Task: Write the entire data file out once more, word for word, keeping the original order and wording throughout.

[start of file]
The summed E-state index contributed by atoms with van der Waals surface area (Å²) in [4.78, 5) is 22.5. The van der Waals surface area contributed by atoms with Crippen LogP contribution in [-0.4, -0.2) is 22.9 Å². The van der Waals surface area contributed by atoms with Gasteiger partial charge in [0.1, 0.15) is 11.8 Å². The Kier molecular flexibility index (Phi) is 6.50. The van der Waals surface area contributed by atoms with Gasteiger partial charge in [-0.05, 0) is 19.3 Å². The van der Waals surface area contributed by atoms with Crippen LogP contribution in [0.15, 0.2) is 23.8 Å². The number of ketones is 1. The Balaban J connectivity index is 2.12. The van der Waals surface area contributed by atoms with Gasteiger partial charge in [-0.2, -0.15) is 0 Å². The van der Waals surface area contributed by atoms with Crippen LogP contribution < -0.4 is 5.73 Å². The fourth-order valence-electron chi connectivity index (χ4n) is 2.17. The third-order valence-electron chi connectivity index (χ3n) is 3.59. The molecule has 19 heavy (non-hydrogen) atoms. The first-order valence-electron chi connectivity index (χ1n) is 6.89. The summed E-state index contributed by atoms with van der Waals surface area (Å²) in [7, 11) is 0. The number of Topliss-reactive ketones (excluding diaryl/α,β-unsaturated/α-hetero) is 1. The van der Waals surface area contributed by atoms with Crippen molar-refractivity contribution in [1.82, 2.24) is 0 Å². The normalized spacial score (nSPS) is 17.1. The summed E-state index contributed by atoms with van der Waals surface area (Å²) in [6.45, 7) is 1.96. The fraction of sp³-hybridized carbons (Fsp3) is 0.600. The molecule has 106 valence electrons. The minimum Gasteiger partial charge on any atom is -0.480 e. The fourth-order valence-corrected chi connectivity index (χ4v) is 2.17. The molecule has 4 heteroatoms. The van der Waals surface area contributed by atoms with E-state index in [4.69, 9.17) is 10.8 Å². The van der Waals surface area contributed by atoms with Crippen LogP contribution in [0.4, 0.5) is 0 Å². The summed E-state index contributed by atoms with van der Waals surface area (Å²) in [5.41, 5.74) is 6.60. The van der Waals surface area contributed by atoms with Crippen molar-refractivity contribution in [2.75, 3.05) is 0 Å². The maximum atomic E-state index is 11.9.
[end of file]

The summed E-state index contributed by atoms with van der Waals surface area (Å²) in [4.78, 5) is 22.5. The van der Waals surface area contributed by atoms with Crippen LogP contribution in [-0.4, -0.2) is 22.9 Å². The van der Waals surface area contributed by atoms with Gasteiger partial charge in [0.1, 0.15) is 11.8 Å². The Kier molecular flexibility index (Phi) is 6.50. The van der Waals surface area contributed by atoms with Gasteiger partial charge in [-0.05, 0) is 19.3 Å². The van der Waals surface area contributed by atoms with Crippen LogP contribution in [0.15, 0.2) is 23.8 Å². The number of ketones is 1. The Balaban J connectivity index is 2.12. The van der Waals surface area contributed by atoms with Gasteiger partial charge in [-0.2, -0.15) is 0 Å². The van der Waals surface area contributed by atoms with Crippen LogP contribution < -0.4 is 5.73 Å². The fourth-order valence-electron chi connectivity index (χ4n) is 2.17. The third-order valence-electron chi connectivity index (χ3n) is 3.59. The molecule has 19 heavy (non-hydrogen) atoms. The first-order valence-electron chi connectivity index (χ1n) is 6.89. The summed E-state index contributed by atoms with van der Waals surface area (Å²) in [7, 11) is 0. The number of Topliss-reactive ketones (excluding diaryl/α,β-unsaturated/α-hetero) is 1. The van der Waals surface area contributed by atoms with Crippen molar-refractivity contribution in [1.82, 2.24) is 0 Å². The normalized spacial score (nSPS) is 17.1. The summed E-state index contributed by atoms with van der Waals surface area (Å²) in [6.45, 7) is 1.96. The fraction of sp³-hybridized carbons (Fsp3) is 0.600. The molecule has 106 valence electrons. The minimum Gasteiger partial charge on any atom is -0.480 e. The fourth-order valence-corrected chi connectivity index (χ4v) is 2.17. The molecule has 4 heteroatoms. The van der Waals surface area contributed by atoms with E-state index in [4.69, 9.17) is 10.8 Å². The van der Waals surface area contributed by atoms with Crippen LogP contribution in [0.4, 0.5) is 0 Å². The summed E-state index contributed by atoms with van der Waals surface area (Å²) in [5.41, 5.74) is 6.60. The van der Waals surface area contributed by atoms with Crippen molar-refractivity contribution in [2.75, 3.05) is 0 Å². The maximum atomic E-state index is 11.9.